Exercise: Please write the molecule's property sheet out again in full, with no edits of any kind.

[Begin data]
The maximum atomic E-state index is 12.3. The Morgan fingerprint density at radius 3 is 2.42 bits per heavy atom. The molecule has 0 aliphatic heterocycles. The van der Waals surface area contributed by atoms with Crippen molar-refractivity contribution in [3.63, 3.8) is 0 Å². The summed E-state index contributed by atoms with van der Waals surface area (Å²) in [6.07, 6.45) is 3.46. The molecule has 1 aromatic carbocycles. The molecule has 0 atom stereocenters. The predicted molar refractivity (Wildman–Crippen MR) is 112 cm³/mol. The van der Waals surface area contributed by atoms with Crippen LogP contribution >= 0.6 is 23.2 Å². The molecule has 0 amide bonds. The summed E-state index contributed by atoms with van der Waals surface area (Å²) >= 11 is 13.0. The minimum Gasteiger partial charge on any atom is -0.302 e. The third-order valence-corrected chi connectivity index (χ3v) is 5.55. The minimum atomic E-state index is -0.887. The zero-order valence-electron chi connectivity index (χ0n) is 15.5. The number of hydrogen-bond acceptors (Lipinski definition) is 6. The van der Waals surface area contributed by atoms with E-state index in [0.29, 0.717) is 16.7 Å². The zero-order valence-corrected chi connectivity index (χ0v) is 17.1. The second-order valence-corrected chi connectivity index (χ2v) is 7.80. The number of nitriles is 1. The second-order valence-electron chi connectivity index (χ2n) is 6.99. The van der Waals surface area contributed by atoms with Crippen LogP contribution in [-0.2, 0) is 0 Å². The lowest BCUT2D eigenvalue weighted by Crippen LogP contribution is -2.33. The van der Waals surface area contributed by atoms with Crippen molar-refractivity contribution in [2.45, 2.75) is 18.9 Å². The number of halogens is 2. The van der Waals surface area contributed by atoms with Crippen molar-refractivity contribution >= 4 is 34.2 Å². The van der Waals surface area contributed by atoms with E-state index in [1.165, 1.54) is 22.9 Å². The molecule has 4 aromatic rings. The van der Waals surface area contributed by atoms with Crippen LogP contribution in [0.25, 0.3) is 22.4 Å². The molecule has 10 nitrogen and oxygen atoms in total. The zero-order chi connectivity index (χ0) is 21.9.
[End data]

The maximum atomic E-state index is 12.3. The Morgan fingerprint density at radius 3 is 2.42 bits per heavy atom. The molecule has 0 aliphatic heterocycles. The van der Waals surface area contributed by atoms with Crippen molar-refractivity contribution in [3.63, 3.8) is 0 Å². The summed E-state index contributed by atoms with van der Waals surface area (Å²) in [6.07, 6.45) is 3.46. The molecule has 1 aromatic carbocycles. The molecule has 0 atom stereocenters. The predicted molar refractivity (Wildman–Crippen MR) is 112 cm³/mol. The van der Waals surface area contributed by atoms with Crippen LogP contribution >= 0.6 is 23.2 Å². The molecule has 0 amide bonds. The summed E-state index contributed by atoms with van der Waals surface area (Å²) >= 11 is 13.0. The minimum Gasteiger partial charge on any atom is -0.302 e. The third-order valence-corrected chi connectivity index (χ3v) is 5.55. The minimum atomic E-state index is -0.887. The zero-order valence-electron chi connectivity index (χ0n) is 15.5. The number of hydrogen-bond acceptors (Lipinski definition) is 6. The van der Waals surface area contributed by atoms with E-state index in [0.29, 0.717) is 16.7 Å². The zero-order valence-corrected chi connectivity index (χ0v) is 17.1. The second-order valence-corrected chi connectivity index (χ2v) is 7.80. The number of nitriles is 1. The second-order valence-electron chi connectivity index (χ2n) is 6.99. The van der Waals surface area contributed by atoms with Crippen LogP contribution in [-0.2, 0) is 0 Å². The lowest BCUT2D eigenvalue weighted by Crippen LogP contribution is -2.33. The van der Waals surface area contributed by atoms with Crippen molar-refractivity contribution in [2.45, 2.75) is 18.9 Å². The number of halogens is 2. The van der Waals surface area contributed by atoms with Crippen molar-refractivity contribution >= 4 is 34.2 Å². The van der Waals surface area contributed by atoms with E-state index in [1.165, 1.54) is 22.9 Å². The molecule has 4 aromatic rings. The van der Waals surface area contributed by atoms with Crippen LogP contribution in [0.25, 0.3) is 22.4 Å². The molecule has 10 nitrogen and oxygen atoms in total. The zero-order chi connectivity index (χ0) is 21.9.